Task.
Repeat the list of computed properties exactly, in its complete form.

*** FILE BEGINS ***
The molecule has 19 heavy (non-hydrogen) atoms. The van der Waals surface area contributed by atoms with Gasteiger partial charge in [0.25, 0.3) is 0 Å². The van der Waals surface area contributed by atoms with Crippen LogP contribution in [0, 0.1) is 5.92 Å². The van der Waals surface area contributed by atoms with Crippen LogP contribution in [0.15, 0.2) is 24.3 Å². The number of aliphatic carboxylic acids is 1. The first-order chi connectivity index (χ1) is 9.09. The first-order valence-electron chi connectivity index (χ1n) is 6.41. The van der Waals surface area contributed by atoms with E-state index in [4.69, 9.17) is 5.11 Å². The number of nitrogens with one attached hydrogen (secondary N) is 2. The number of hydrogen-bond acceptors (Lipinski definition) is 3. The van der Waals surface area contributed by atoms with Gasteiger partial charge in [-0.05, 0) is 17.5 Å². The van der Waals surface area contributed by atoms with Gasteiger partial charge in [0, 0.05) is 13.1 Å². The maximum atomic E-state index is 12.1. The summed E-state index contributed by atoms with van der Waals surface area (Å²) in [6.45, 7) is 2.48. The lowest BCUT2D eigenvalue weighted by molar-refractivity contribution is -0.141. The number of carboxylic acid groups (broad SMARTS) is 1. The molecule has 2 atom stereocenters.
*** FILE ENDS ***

The molecule has 19 heavy (non-hydrogen) atoms. The van der Waals surface area contributed by atoms with Gasteiger partial charge in [0.25, 0.3) is 0 Å². The van der Waals surface area contributed by atoms with Crippen LogP contribution in [0, 0.1) is 5.92 Å². The van der Waals surface area contributed by atoms with Crippen LogP contribution in [0.15, 0.2) is 24.3 Å². The number of aliphatic carboxylic acids is 1. The first-order chi connectivity index (χ1) is 9.09. The first-order valence-electron chi connectivity index (χ1n) is 6.41. The van der Waals surface area contributed by atoms with E-state index in [4.69, 9.17) is 5.11 Å². The number of nitrogens with one attached hydrogen (secondary N) is 2. The number of hydrogen-bond acceptors (Lipinski definition) is 3. The van der Waals surface area contributed by atoms with Gasteiger partial charge in [-0.05, 0) is 17.5 Å². The van der Waals surface area contributed by atoms with Gasteiger partial charge in [0, 0.05) is 13.1 Å². The maximum atomic E-state index is 12.1. The summed E-state index contributed by atoms with van der Waals surface area (Å²) in [6.45, 7) is 2.48. The lowest BCUT2D eigenvalue weighted by molar-refractivity contribution is -0.141. The number of carboxylic acid groups (broad SMARTS) is 1. The molecule has 2 atom stereocenters.